Taking a twitter-like approach to after action review: creating a new method by stitching others together
How do you get more than 300 people to reflect on and share their thoughts on an event in a meaningful but fun way and in a short period of time? This was the question on the minds of myself, Peter Ballantyne and Tsehay Gashaw (both from ILRI KMIS) one day as we sat having coffee and discussing the then upcoming AgKnowledge Africa Share Fair.
People will have participated in training sessions (Day ‘Oh now i know how to…’), followed topic learning pathways, taken part in the active and innovative marketplace, engaged in numerous focus group discussions, and hopefully networked like crazy, so it was important to the local organizing group that people not only get a chance to reflect on the Fair’s four days but also be allowed to share their thoughts and suggestions. It was also vital for us to hear these so we could learn from them.
As we pondered this question, we thought about the various tools and methods documented on the KS Toolkit such as Most Significant Change, FishBowl, Appreciative Inquiry, Chat Show, and more. But thinking about our situation and what we wanted to achieve, we found that each method on its own would not be viable with such a large group as they would take up too much time, not be participatory enough, be too structured, etc.
Stitching the parts together
As we thought further about the various tools and methods that would be used in the Share Fair, we realised that we liked certain parts of a number of them:
- Collaborative writing – offered a model of group work to co-create something together
- After Action Review-offered the format for reviewing the event/activity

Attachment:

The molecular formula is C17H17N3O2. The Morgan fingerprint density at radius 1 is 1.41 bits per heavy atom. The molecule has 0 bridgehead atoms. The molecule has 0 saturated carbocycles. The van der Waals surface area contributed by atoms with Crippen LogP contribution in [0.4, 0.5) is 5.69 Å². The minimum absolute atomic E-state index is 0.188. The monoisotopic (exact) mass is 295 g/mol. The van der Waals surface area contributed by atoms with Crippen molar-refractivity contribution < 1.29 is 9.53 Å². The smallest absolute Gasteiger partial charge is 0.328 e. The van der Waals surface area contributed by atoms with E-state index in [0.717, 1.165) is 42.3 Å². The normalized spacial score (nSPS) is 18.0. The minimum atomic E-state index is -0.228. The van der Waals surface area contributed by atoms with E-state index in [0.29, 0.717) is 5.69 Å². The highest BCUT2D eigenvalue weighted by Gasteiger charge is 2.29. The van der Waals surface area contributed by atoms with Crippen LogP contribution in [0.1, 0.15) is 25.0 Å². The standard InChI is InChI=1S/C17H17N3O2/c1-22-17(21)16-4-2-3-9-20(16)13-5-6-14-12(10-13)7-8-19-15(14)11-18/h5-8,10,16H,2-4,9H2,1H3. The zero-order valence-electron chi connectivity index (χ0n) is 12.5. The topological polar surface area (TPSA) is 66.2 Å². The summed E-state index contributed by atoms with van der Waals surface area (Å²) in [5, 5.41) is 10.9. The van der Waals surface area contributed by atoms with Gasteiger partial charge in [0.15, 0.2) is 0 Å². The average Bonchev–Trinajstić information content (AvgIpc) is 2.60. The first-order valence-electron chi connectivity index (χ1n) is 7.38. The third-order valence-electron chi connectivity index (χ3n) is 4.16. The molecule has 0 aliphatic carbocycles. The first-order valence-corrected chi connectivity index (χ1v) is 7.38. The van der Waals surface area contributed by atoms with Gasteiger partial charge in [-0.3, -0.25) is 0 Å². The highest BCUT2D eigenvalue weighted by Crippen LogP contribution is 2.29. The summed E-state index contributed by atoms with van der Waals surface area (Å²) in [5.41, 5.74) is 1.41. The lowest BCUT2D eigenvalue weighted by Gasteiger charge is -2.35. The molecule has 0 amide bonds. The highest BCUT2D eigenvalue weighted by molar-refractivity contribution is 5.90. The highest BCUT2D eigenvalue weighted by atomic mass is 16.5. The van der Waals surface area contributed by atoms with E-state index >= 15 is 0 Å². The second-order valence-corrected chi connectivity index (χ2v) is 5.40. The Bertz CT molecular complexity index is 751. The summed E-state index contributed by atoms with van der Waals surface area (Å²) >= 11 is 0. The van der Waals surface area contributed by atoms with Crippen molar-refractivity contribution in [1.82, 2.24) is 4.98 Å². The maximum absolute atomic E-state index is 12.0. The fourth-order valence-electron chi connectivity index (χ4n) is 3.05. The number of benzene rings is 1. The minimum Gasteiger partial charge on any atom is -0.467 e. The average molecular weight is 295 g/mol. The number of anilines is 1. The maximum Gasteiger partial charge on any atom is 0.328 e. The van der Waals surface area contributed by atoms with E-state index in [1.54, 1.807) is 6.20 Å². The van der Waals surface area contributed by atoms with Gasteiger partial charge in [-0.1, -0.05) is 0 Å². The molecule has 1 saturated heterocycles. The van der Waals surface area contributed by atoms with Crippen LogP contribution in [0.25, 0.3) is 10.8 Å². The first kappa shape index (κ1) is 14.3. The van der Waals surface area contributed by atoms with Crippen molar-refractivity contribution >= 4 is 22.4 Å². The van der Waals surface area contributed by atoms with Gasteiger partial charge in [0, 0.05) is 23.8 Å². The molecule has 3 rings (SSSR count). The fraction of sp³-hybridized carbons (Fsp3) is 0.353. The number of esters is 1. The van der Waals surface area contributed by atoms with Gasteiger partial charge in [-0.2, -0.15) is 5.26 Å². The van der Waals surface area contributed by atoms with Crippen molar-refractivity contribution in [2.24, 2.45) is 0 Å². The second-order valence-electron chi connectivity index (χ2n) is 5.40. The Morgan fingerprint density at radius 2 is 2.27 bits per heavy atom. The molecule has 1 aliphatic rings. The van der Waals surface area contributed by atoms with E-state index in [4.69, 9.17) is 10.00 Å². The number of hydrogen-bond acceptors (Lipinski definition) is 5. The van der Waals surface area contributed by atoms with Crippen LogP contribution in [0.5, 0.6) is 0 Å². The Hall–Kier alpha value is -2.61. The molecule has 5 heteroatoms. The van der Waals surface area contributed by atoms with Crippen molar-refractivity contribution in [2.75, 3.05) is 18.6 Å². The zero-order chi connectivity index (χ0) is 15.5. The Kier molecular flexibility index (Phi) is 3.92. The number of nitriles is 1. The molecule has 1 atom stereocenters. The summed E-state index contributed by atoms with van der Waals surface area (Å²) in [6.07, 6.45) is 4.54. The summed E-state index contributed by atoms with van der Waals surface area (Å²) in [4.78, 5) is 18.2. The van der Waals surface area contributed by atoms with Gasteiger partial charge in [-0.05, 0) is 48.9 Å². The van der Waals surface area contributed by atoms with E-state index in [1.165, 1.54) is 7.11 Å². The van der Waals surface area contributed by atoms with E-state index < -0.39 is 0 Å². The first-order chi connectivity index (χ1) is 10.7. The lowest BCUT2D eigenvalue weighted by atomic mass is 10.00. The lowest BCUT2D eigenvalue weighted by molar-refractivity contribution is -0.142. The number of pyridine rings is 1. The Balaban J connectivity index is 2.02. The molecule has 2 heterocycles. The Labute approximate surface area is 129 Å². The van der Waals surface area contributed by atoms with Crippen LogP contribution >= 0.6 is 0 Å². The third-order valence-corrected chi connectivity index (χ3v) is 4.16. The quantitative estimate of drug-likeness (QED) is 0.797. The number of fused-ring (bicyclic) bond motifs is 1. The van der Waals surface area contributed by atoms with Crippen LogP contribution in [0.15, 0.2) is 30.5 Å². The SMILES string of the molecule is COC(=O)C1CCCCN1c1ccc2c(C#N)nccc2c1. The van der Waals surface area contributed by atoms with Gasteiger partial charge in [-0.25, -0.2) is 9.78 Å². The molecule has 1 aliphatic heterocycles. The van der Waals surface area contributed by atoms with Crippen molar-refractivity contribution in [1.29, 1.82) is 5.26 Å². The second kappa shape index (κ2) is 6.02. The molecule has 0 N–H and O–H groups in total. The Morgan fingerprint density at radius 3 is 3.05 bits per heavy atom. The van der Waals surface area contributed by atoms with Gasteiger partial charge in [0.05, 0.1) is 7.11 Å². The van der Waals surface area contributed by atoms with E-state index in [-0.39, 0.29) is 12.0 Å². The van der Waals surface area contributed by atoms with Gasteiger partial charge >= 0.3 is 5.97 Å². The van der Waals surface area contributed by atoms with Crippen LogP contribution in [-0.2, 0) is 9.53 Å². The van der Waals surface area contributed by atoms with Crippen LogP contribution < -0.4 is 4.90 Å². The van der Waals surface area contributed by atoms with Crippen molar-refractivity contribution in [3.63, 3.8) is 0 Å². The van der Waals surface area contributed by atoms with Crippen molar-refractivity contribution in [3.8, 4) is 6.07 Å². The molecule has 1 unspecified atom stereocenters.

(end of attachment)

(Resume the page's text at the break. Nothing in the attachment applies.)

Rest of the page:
- Most Significant Change – offered a strong, focused question for people to consider in their reflections
- Twitter and SMS – offered a short, succint style of communicating a message
And this is when our new method was born … the Collaborative Reflection Challenge (or at least this is what we are calling it for now – suggestions are welcome!)
And while it was at first simply a theoretical exercise as we sat drinking coffee that day, it became real when we used it at the end of Day 3 of the Share Fair.
The Collaborative Reflection Challenge in action
Interested to know how the Collaborative Reflection Action was used? Our steps are shown below:
1. In plenary with the whole group we described the method.
2. Using the different animals printed on each participant’s badge, we were able to form groups. For example, everyone with a frog or a goat on their badge had to find other ‘frogs’ and ‘goats’ , the same for dogs-butterflies, bees-ostriches, doves-dolphins, etc.
3. Groups were then invited to find their own space in the tent, the gardens or wherever they felt comfortable to meet.
4. Groups could carry out their reflections on the event using whatever activity they wanted. Some groups did a ‘go-around’ where each person could state their own thoughts, others had less structured open discussions, and yet others still used cards to compile everyone’s thoughts.
5. After a period of reflection and discussion, groups were expected to develop a group statement reflecting their thoughts and suggestions about the Fair but using only 140 characters. The concept is similar to that of a Tweet, an SMS, 140 visual characters in a cartoon, or whatever; the exact format was left open to the groups.
6. In the closing session of the Share Fair, a slot was dedicated to the presentation of the 140-character statements by each group. And what we received was an overwhelming burst of creativity and ingenuity, plus lots of good feedback. Below are some examples:
I arrived in darkness at #sfaddis, I was given time to share my K with others, I felt great and now I am a professor!
Other 140-character statements are shown in the following photos:
Tell us what you think of this ‘new’ method!
And let us know if you use it. Or stitch together your own!
Other photos: Nadia Manning-Thomas (ICT-KM Program)